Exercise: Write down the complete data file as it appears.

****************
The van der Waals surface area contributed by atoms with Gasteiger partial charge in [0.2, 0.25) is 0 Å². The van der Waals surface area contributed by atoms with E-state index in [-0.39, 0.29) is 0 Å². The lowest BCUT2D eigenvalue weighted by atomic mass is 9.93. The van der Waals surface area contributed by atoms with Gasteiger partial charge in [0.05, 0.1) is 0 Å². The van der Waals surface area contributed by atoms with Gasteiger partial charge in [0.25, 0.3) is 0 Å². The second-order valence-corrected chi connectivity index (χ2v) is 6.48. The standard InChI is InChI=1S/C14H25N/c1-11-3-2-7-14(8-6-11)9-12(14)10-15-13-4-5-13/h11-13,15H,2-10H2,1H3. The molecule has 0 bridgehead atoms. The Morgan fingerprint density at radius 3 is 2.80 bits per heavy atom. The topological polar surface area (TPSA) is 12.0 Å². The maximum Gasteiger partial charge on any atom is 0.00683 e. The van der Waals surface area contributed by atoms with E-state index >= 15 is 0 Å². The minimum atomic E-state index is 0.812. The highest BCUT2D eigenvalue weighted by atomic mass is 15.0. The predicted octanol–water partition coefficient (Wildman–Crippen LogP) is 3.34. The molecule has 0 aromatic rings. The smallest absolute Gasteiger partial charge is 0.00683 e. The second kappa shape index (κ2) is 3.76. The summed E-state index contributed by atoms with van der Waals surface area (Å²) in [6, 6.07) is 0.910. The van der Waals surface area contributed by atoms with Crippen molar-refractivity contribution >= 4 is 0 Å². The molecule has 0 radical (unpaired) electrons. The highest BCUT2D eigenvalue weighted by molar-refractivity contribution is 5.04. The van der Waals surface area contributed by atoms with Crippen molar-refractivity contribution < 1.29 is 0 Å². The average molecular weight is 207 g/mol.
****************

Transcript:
The van der Waals surface area contributed by atoms with Gasteiger partial charge in [0.2, 0.25) is 0 Å². The van der Waals surface area contributed by atoms with E-state index in [-0.39, 0.29) is 0 Å². The lowest BCUT2D eigenvalue weighted by atomic mass is 9.93. The van der Waals surface area contributed by atoms with Gasteiger partial charge in [0.05, 0.1) is 0 Å². The van der Waals surface area contributed by atoms with Gasteiger partial charge in [0.25, 0.3) is 0 Å². The second-order valence-corrected chi connectivity index (χ2v) is 6.48. The standard InChI is InChI=1S/C14H25N/c1-11-3-2-7-14(8-6-11)9-12(14)10-15-13-4-5-13/h11-13,15H,2-10H2,1H3. The molecule has 0 bridgehead atoms. The Morgan fingerprint density at radius 3 is 2.80 bits per heavy atom. The topological polar surface area (TPSA) is 12.0 Å². The maximum Gasteiger partial charge on any atom is 0.00683 e. The van der Waals surface area contributed by atoms with E-state index >= 15 is 0 Å². The minimum atomic E-state index is 0.812. The highest BCUT2D eigenvalue weighted by atomic mass is 15.0. The predicted octanol–water partition coefficient (Wildman–Crippen LogP) is 3.34. The molecule has 0 aromatic rings. The smallest absolute Gasteiger partial charge is 0.00683 e. The second kappa shape index (κ2) is 3.76. The summed E-state index contributed by atoms with van der Waals surface area (Å²) in [6, 6.07) is 0.910. The van der Waals surface area contributed by atoms with Crippen molar-refractivity contribution >= 4 is 0 Å². The molecule has 0 radical (unpaired) electrons. The highest BCUT2D eigenvalue weighted by molar-refractivity contribution is 5.04. The van der Waals surface area contributed by atoms with Crippen molar-refractivity contribution < 1.29 is 0 Å². The average molecular weight is 207 g/mol.